Lastly, the player briefing. This briefing will introduce players to the purpose of the exercise, the ground rules, the facility, timeline, controllers and evaluators, and expectations. Players should be briefed on how and when to interact with the SimCell if you have one. It should always be reinforced that the exercise is ‘no fault’, and that they, individually, are not being evaluated, rather it is the plans, policies, and procedures they are using that are being evaluated. Lastly, players are briefed on the scenario. Be sure that the ExPlan/SitMan has the detailed scenario for their reference.
Finally the moment of truth arrives! Remember that the purpose of the exercise is to accomplish the objectives, however, know that you may not accomplish all the objectives in the timeframe you have. Being flexible, and knowing you have to be flexible, are two very important aspects of running an exercise. Regardless of how well we think we’ve written an exercise, the responses to our prompts are entirely up to the players. They may accomplish the objectives faster or slower than you expected. Likewise, they may struggle a bit. This is where good exercise control comes in. Controllers/facilitators should observe the tempo of the exercise. Is everyone engaged? Are they needlessly overwhelmed and frustrated? Are they bored? Are they not following through on activities? All these observations should be reported back to the exercise director and SimCell so the tempo can be moderated.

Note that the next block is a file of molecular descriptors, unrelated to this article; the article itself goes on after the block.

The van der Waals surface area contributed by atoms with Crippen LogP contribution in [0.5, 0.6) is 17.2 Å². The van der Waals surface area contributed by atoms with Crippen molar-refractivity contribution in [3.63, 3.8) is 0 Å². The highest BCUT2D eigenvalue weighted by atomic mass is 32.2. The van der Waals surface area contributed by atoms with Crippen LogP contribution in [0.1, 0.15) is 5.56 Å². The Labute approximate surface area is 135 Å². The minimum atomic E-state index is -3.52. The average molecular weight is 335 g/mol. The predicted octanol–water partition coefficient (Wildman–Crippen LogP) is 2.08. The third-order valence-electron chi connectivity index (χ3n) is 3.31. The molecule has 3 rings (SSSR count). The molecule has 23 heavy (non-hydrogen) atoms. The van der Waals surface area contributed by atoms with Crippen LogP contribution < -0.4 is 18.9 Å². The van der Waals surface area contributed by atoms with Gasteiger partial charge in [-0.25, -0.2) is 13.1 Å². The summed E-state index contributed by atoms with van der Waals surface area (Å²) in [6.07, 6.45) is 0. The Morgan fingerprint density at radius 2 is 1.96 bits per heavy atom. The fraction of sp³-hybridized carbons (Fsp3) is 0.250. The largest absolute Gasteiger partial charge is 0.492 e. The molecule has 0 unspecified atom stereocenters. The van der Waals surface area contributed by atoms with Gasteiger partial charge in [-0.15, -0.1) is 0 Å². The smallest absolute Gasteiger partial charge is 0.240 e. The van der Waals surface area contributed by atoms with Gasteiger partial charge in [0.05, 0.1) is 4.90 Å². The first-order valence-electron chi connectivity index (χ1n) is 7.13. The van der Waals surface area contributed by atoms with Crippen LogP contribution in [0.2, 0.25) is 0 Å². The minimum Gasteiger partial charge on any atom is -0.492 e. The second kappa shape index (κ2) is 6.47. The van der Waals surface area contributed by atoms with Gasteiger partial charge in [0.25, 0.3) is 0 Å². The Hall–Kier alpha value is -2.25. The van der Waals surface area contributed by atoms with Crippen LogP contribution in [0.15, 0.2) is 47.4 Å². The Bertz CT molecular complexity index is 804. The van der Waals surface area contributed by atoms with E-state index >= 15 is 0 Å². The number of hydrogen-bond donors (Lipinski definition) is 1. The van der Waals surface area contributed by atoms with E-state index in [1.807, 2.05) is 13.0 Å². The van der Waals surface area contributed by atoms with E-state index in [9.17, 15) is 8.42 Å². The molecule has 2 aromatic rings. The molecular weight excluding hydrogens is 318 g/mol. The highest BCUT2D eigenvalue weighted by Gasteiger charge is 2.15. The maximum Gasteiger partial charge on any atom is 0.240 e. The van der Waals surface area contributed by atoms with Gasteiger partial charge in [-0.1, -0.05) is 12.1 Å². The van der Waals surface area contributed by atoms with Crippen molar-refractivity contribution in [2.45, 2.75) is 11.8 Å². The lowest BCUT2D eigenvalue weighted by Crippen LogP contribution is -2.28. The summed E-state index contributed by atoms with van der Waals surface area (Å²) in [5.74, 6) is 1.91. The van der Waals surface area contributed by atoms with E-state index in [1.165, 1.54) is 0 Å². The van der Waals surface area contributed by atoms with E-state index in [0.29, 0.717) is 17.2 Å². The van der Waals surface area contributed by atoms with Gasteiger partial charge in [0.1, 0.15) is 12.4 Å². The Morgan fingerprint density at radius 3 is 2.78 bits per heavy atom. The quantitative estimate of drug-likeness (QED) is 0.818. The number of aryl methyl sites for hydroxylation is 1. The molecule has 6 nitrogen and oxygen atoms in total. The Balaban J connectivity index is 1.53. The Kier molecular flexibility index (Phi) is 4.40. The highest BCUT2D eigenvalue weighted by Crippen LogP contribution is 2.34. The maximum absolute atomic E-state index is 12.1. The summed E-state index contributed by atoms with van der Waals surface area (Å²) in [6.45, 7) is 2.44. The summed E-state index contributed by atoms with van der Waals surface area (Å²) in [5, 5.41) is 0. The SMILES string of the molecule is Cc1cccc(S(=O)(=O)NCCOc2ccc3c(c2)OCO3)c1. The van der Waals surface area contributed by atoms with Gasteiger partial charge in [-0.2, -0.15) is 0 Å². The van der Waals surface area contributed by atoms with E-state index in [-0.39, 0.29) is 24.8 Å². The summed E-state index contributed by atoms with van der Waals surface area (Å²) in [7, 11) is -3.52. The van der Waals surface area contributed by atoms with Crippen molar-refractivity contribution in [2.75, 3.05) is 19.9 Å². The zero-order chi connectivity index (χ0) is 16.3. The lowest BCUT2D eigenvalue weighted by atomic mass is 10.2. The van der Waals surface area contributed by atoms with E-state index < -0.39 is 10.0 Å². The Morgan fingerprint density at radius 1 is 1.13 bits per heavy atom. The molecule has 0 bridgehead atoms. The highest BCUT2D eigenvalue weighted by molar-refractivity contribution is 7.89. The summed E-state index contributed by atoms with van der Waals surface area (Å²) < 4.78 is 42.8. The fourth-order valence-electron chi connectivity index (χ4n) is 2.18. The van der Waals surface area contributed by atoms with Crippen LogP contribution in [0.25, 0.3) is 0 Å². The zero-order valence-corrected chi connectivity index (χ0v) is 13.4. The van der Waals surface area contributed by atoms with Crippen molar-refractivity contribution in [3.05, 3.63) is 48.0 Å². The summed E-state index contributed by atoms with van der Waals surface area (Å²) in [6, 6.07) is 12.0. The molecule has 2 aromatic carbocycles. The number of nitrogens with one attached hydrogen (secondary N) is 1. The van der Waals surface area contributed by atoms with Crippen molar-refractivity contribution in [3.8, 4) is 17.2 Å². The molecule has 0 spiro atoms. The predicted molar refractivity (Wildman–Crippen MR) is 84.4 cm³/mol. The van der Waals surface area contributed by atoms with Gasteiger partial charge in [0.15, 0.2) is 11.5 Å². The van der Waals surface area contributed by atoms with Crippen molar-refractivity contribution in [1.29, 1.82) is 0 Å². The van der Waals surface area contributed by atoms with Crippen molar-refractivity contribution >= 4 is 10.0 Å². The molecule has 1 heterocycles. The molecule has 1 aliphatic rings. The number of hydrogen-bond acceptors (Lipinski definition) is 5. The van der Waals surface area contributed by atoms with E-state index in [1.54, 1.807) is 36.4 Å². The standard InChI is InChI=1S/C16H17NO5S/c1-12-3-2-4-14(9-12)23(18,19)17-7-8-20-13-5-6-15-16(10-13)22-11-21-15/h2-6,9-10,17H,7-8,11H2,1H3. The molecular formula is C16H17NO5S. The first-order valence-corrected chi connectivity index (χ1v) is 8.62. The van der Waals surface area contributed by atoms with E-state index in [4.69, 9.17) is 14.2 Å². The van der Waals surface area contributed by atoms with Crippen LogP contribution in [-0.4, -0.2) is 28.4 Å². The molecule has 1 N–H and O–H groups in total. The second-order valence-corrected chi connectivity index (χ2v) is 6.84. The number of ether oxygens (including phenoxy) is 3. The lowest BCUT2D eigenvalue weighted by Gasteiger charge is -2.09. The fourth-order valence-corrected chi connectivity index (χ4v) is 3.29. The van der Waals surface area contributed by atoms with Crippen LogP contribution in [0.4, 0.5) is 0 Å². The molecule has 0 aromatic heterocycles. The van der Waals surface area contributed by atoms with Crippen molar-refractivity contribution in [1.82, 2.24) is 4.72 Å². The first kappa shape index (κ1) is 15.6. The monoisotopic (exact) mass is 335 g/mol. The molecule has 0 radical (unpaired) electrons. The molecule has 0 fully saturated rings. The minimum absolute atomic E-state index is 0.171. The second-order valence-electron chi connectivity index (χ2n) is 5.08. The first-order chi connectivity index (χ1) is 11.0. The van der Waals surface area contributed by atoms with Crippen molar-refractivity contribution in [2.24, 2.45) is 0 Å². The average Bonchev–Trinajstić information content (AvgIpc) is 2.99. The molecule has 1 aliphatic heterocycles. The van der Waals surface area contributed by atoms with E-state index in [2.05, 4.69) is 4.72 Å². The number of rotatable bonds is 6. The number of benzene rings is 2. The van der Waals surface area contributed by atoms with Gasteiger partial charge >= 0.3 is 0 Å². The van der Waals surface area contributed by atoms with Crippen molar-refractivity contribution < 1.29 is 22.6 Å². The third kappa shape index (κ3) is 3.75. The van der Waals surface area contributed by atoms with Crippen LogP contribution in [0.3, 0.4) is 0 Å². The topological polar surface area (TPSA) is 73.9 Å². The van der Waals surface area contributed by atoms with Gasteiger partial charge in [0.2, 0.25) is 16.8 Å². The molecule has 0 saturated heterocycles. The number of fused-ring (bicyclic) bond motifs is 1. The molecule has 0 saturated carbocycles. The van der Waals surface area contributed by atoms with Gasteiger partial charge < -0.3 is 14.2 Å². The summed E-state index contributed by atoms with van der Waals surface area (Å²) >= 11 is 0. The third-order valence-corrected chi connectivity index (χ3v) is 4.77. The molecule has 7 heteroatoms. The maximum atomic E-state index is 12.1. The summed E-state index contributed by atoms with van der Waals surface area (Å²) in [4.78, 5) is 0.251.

Be sure to have contingencies in the event that players do or request the unexpected. Additional injects that are held back are always a good idea. You may need them to prompt certain activities in the event that players do not take the initiative to do so. Players may also ask questions or make requests of the SimCell that aren’t expected. While we can’t anticipate every need, we can be prepared for them. Have copies of plans, policies, procedures, and maps available to the SimCell. They may have to take some time to research and come up with an answer then get back to the individual. The SimCell manager should be smart when situations like this arise, however. They should always consider if a potentially inaccurate but reasonable answer is acceptable or if the answer must be completely accurate… or even if the answer is required for exercise play at all. There is no sense having SimCell personnel research an answer if the answer doesn’t much matter within the scope of the exercise.